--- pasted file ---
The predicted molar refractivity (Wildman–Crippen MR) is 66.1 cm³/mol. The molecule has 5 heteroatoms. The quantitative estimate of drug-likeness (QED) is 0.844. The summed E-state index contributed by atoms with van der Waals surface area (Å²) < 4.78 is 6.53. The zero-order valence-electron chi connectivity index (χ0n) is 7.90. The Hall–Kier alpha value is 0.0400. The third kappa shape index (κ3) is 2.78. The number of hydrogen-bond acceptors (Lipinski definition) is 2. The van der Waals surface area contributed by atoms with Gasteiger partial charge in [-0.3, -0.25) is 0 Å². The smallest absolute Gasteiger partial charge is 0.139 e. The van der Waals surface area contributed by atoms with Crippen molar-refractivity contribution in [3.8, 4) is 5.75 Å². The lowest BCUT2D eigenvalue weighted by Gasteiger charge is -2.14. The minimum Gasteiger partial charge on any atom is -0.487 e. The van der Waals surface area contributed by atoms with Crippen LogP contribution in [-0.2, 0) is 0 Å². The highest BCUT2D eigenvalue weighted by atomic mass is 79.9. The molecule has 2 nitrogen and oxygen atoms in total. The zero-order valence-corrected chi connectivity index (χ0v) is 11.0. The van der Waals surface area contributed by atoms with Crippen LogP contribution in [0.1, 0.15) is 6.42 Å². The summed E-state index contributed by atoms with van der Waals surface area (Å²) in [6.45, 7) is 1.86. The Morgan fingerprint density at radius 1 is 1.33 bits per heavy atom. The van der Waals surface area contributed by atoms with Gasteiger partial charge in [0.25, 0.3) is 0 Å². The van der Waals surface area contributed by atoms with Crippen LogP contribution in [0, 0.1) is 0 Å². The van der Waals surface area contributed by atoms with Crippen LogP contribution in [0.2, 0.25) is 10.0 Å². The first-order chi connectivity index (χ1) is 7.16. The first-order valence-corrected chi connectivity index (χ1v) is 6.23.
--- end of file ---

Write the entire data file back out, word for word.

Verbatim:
The predicted molar refractivity (Wildman–Crippen MR) is 66.1 cm³/mol. The molecule has 5 heteroatoms. The quantitative estimate of drug-likeness (QED) is 0.844. The summed E-state index contributed by atoms with van der Waals surface area (Å²) < 4.78 is 6.53. The zero-order valence-electron chi connectivity index (χ0n) is 7.90. The Hall–Kier alpha value is 0.0400. The third kappa shape index (κ3) is 2.78. The number of hydrogen-bond acceptors (Lipinski definition) is 2. The van der Waals surface area contributed by atoms with Gasteiger partial charge in [-0.3, -0.25) is 0 Å². The smallest absolute Gasteiger partial charge is 0.139 e. The van der Waals surface area contributed by atoms with Crippen molar-refractivity contribution in [3.8, 4) is 5.75 Å². The lowest BCUT2D eigenvalue weighted by Gasteiger charge is -2.14. The minimum Gasteiger partial charge on any atom is -0.487 e. The van der Waals surface area contributed by atoms with Crippen LogP contribution in [-0.2, 0) is 0 Å². The highest BCUT2D eigenvalue weighted by atomic mass is 79.9. The molecule has 2 nitrogen and oxygen atoms in total. The zero-order valence-corrected chi connectivity index (χ0v) is 11.0. The van der Waals surface area contributed by atoms with Crippen LogP contribution in [0.1, 0.15) is 6.42 Å². The summed E-state index contributed by atoms with van der Waals surface area (Å²) in [6.45, 7) is 1.86. The Morgan fingerprint density at radius 1 is 1.33 bits per heavy atom. The van der Waals surface area contributed by atoms with Gasteiger partial charge in [0.25, 0.3) is 0 Å². The van der Waals surface area contributed by atoms with Crippen LogP contribution in [0, 0.1) is 0 Å². The van der Waals surface area contributed by atoms with Crippen LogP contribution in [0.2, 0.25) is 10.0 Å². The first-order chi connectivity index (χ1) is 7.16. The first-order valence-corrected chi connectivity index (χ1v) is 6.23.